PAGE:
A group of strange bedfellows, namely the oil and renewable fuel industries, are coming together in a rare call of support for the Environmental Protection Agency’s renewable fuel program.

The groups, which can sometimes be found suing one another, sent a letter Wednesday night asking EPA Administrator Gina McCarthy not to sign off on a change proposed by refining giant Valero and Monroe Energy to the Renewable Fuel Standard that would fundamentally change the program and create even more havoc for oil and renewable fuel companies.

The program requires refiners to blend higher and higher amounts of renewable fuel into the nation’s gasoline and diesel supplies. One need only glance at a fuel pump to see the fingerprints of the standard, usually a sticker that says the fuel contains 10 percent ethanol.

But Valero said it has become incredibly costly and burdensome to comply with the standard given consumers’ lackluster demand for higher blends of ethanol in gasoline above 10 percent. The company petitioned the EPA and the D.C. Circuit Court of Appeals to rearrange the program to put the fuel retailers that deliver the fuel to local convenience stores and gas stations on the hook to meet the requirements, instead of the refiners.

The American Petroleum Institute, which represents companies such as Shell that own large refineries as well as drilling facilities, is one of the principal groups opposing the Valero proposal, with the Renewable Fuels Association and Growth Energy that represent some of the largest ethanol producers in the country.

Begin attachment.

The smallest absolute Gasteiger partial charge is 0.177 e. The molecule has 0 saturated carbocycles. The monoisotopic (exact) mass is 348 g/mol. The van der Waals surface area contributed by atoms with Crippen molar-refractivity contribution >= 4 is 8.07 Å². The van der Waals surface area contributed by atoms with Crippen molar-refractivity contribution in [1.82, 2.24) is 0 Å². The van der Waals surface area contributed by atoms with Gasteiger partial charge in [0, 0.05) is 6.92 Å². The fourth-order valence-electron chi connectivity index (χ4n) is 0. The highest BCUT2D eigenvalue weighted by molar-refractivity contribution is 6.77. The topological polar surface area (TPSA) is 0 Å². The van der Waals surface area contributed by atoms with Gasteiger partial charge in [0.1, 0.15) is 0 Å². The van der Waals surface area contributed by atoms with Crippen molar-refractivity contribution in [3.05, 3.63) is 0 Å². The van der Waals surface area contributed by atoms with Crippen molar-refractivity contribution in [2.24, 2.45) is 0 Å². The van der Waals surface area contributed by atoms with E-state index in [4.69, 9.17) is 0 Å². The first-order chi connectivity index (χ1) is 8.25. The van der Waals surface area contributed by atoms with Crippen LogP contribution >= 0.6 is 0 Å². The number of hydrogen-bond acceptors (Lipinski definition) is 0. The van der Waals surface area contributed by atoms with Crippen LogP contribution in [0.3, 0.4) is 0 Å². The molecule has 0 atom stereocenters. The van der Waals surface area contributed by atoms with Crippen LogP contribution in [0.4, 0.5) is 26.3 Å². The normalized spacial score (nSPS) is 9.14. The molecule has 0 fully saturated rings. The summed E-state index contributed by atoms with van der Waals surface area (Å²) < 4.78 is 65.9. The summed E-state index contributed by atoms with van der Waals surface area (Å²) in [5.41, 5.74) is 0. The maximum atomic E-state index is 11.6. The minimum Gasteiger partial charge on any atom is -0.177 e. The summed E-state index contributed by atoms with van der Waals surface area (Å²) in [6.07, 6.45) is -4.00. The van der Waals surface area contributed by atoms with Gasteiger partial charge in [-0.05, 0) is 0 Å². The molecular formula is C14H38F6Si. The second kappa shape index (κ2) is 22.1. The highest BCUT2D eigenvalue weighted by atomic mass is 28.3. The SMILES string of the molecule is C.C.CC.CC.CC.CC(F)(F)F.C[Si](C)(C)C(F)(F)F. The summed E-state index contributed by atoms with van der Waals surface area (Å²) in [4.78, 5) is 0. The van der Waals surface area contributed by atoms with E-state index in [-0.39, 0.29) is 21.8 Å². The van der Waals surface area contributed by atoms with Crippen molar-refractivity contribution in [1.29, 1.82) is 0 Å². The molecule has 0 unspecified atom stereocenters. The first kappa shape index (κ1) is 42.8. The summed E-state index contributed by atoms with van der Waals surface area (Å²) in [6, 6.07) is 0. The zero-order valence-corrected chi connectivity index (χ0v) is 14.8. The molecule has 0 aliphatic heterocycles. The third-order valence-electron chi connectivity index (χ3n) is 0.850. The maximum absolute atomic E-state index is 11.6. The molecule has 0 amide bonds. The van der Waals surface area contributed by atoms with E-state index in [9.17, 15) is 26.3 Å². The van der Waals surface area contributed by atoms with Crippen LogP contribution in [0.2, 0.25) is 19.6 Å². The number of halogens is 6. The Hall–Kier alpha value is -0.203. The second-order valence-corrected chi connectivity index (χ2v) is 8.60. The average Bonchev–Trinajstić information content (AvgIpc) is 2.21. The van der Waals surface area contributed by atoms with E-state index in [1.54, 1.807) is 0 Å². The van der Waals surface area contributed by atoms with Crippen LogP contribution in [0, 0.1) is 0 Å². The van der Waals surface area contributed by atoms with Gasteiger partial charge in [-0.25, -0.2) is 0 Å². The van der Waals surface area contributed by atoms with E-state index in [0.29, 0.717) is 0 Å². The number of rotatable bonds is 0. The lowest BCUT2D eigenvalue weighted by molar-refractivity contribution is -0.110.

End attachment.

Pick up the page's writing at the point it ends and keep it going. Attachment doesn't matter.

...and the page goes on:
The alliance will become even more important after the Trump administration takes office in January, when reform of the fuel standard is expected to be a front-and-center concern, say observers. A major point of contention in those discussions will be the “point of obligation.”

Valero argues that it would help the EPA meet its goals by providing incentives for chain stores and others to install the necessary pumps to provide higher blends of ethanol.

But given that the largest oil trade group, together with the largest ethanol trade groups, are standing in opposition to the idea, it doesn’t seem to have that much traction. But Valero is a large company with a lot of sway.

“There is no sound public policy rationale for moving the point of obligation and further, such a change would add complexity and uncertainty to the current RFS program,” the letter stated. Convenience store representatives have warned that the change would cause an “upheaval” in the nation’s fuel market by adding costs for retail providers of fuel, which in turn would man higher prices for gasoline.

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The EPA had said earlier in the month that it does not plan to adopt Valero’s proposal. But the groups want McCarthy to ensure it is official soon. The agency is expected to open a 60-day comment period on the petitions, which now include a petition by the refiners’ lead trade group, the American Fuel and Petrochemical Manufacturers.

Others on the API letter include the National Association of Convenience Stores, National Association of Truck Stop Operators, Petroleum Marketers Association of America, Society of Independent Gasoline Marketers of America and the Advanced Biofuels Association.

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